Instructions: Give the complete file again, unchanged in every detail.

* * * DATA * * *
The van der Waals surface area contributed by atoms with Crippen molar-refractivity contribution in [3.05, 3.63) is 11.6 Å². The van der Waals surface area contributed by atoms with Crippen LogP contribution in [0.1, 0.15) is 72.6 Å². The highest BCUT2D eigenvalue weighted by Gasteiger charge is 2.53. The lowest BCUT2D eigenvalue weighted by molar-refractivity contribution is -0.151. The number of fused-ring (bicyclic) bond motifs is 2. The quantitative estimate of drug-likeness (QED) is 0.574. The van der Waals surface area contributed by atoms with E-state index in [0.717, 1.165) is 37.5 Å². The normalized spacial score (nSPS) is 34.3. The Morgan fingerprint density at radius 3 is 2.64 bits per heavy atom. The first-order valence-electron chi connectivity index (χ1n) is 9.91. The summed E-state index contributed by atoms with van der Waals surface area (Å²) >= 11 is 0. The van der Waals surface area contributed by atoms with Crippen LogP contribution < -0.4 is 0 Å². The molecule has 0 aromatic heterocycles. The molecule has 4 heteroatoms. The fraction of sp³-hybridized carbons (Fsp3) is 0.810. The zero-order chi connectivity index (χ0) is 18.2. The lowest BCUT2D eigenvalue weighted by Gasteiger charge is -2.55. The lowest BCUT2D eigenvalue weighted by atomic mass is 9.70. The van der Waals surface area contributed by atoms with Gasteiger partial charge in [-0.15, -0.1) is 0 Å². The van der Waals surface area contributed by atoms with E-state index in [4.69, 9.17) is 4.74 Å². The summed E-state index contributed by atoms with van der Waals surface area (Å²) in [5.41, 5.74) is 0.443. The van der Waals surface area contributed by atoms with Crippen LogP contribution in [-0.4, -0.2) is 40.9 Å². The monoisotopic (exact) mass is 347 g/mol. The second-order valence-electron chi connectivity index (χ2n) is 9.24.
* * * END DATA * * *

The van der Waals surface area contributed by atoms with Crippen molar-refractivity contribution in [3.05, 3.63) is 11.6 Å². The van der Waals surface area contributed by atoms with Crippen LogP contribution in [0.1, 0.15) is 72.6 Å². The highest BCUT2D eigenvalue weighted by Gasteiger charge is 2.53. The lowest BCUT2D eigenvalue weighted by molar-refractivity contribution is -0.151. The number of fused-ring (bicyclic) bond motifs is 2. The quantitative estimate of drug-likeness (QED) is 0.574. The van der Waals surface area contributed by atoms with E-state index in [0.717, 1.165) is 37.5 Å². The normalized spacial score (nSPS) is 34.3. The Morgan fingerprint density at radius 3 is 2.64 bits per heavy atom. The first-order valence-electron chi connectivity index (χ1n) is 9.91. The summed E-state index contributed by atoms with van der Waals surface area (Å²) >= 11 is 0. The van der Waals surface area contributed by atoms with Crippen LogP contribution < -0.4 is 0 Å². The molecule has 0 aromatic heterocycles. The molecule has 4 heteroatoms. The fraction of sp³-hybridized carbons (Fsp3) is 0.810. The zero-order chi connectivity index (χ0) is 18.2. The lowest BCUT2D eigenvalue weighted by Gasteiger charge is -2.55. The lowest BCUT2D eigenvalue weighted by atomic mass is 9.70. The van der Waals surface area contributed by atoms with Gasteiger partial charge in [-0.15, -0.1) is 0 Å². The van der Waals surface area contributed by atoms with E-state index in [4.69, 9.17) is 4.74 Å². The summed E-state index contributed by atoms with van der Waals surface area (Å²) in [5.41, 5.74) is 0.443. The van der Waals surface area contributed by atoms with Crippen LogP contribution in [-0.4, -0.2) is 40.9 Å². The monoisotopic (exact) mass is 347 g/mol. The second-order valence-electron chi connectivity index (χ2n) is 9.24.